Advanced tools that collect and analyze samples combat crime.
The science of forensics expands faster than the number of crime-related programs on television. In fact, Colin Thurston—director of product strategy, process industries at Thermo Fisher Scientific—says, “One of the key challenges in forensics today is the breadth and volume of the testing required for forensics labs.” He adds, “As scientific techniques become more sensitive and applicable to the forensics space, the demands on labs become higher and higher.”
That increasing pressure requires labs to find ways to do more with less—analyze more DNA and do so faster and at less expense. To reach those goals, forensics labs need new tools that help them collect more samples, analyze them at higher throughout, and also churn out more accurate results.
When asked about the most difficult types of samples to collect, James D. Frost III, president and CEO of BioTX Automation, says, “It’s probably touch samples,” such as skin cells left on something that a criminal touched during a crime. BioTX makes a vacuum system that can be used with touch DNA and other samples.
Once a forensics lab starts analyzing the samples, pipetting can create errors in multiwell plates. To reduce that problem, Frost’s company developed its WellAware system. A technician places a multi-well plate on an Android-based tablet, which keeps track of what is in each well.
“Software lights up the wells one at a time as you go through the steps in an assay,” Frost explains. “It can handle up to two 384-well plates,” he adds.
“DNA analysis in forensics usually includes at least 16 amplification reactions,” says Keith Jolliff, senior marketing manager for applied testing at Qiagen. Before investing the time, effort, and money in that process, it’s important to know if a forensic sample can be successfully analyzed.
In March, Qiagen launched its Investigator Quantiplex Kit, which can be used to make sure that a sample contains enough DNA to fingerprint. Using real-time PCR, this kit plus Qiagen’s Rotor-Gene Q thermocycler takes just 50 minutes to get an answer with a sensitivity of 1 picogram per microliter. That’s 54% faster than any other kit, according to Jolliff. Even without the Rotor-Gene Q, this kit runs 46% faster than others. “That’s because of the unique reaction chemistry and the type of probes being used,” he adds.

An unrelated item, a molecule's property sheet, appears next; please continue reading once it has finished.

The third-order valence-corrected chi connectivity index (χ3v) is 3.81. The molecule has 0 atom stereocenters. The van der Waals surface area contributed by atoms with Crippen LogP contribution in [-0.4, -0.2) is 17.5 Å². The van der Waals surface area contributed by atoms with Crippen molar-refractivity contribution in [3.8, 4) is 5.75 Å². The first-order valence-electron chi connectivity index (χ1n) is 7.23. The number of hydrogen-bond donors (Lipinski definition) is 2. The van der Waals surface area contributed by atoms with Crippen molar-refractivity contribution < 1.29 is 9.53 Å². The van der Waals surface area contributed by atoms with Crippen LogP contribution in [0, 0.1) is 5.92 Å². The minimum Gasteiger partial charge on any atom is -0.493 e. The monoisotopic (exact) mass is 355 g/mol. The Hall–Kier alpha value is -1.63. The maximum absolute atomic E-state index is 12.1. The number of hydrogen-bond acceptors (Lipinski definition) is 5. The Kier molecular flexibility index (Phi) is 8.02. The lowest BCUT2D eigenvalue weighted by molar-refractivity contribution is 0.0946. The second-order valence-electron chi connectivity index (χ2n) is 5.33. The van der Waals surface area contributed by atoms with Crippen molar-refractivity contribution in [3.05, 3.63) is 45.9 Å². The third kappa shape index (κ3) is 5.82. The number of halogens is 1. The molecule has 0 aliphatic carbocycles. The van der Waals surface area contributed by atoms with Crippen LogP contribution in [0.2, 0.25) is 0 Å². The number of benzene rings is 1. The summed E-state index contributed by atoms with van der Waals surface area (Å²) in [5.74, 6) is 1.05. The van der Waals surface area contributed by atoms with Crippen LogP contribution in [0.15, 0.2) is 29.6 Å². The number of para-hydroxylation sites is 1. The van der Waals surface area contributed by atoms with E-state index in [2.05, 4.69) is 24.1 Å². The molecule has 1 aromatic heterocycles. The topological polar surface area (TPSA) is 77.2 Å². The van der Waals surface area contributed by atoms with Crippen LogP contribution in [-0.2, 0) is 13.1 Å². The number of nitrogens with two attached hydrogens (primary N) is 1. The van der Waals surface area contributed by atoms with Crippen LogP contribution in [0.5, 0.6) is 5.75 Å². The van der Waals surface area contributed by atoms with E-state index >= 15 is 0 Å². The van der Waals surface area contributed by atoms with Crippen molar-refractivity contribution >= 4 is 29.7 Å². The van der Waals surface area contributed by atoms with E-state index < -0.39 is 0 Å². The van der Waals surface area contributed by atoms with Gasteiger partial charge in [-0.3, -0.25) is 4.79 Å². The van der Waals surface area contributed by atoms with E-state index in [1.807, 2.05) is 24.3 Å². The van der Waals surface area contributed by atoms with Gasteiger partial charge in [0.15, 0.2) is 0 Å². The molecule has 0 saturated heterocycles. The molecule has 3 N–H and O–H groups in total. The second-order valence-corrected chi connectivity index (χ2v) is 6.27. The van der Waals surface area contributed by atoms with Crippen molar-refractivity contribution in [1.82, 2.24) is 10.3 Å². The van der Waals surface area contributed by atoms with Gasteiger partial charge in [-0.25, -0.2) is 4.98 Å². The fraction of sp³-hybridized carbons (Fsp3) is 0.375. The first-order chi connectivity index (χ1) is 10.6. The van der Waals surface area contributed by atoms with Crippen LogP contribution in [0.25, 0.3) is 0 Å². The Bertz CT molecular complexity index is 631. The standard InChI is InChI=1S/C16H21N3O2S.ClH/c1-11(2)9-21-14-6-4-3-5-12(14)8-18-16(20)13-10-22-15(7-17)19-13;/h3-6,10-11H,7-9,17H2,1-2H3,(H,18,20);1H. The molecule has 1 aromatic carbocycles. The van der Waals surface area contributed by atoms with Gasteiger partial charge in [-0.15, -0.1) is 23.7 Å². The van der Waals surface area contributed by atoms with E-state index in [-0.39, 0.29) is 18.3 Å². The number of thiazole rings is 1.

This kit also includes an internal control that tests for PCR inhibitors. As Jolliff says, “If the assay says there’s enough DNA and the internal control is amplified, you’re likely to get a profile from that DNA.”
For DNA-based profiling, Benjamin Krenke, global product manager for the genetic identify team at Promega, says that one of today’s biggest challenges is simply keeping up with the workload. “A large part of the load comes from databasing, which is DNA analysis of convicted offenders,” he says. Today’s crime labs use this database of DNA profiles to help resolve unsolved cases. However, many states keep expanding the number of criminals who must be analyzed. “We’re seeing a progression of legislation,” Krenke says, “from storing DNA profiles for offenders convicted of violent crimes to all felons and even specific types of arrests.” He adds, “The number of samples submitted to a state crime lab can double or even triple with such changes in legislation.”
To help forensics labs handle the increasing workload, Promega developed its PowerPlex 18D system. This technology works directly on buccal or blood samples taken from punches of a Whatman FTA card, and it provides results in just 90 minutes. According to Krenke, “This system will cut time by over 40% in some labs. So a lab can increase the throughput without a significant change in headcount or budget.”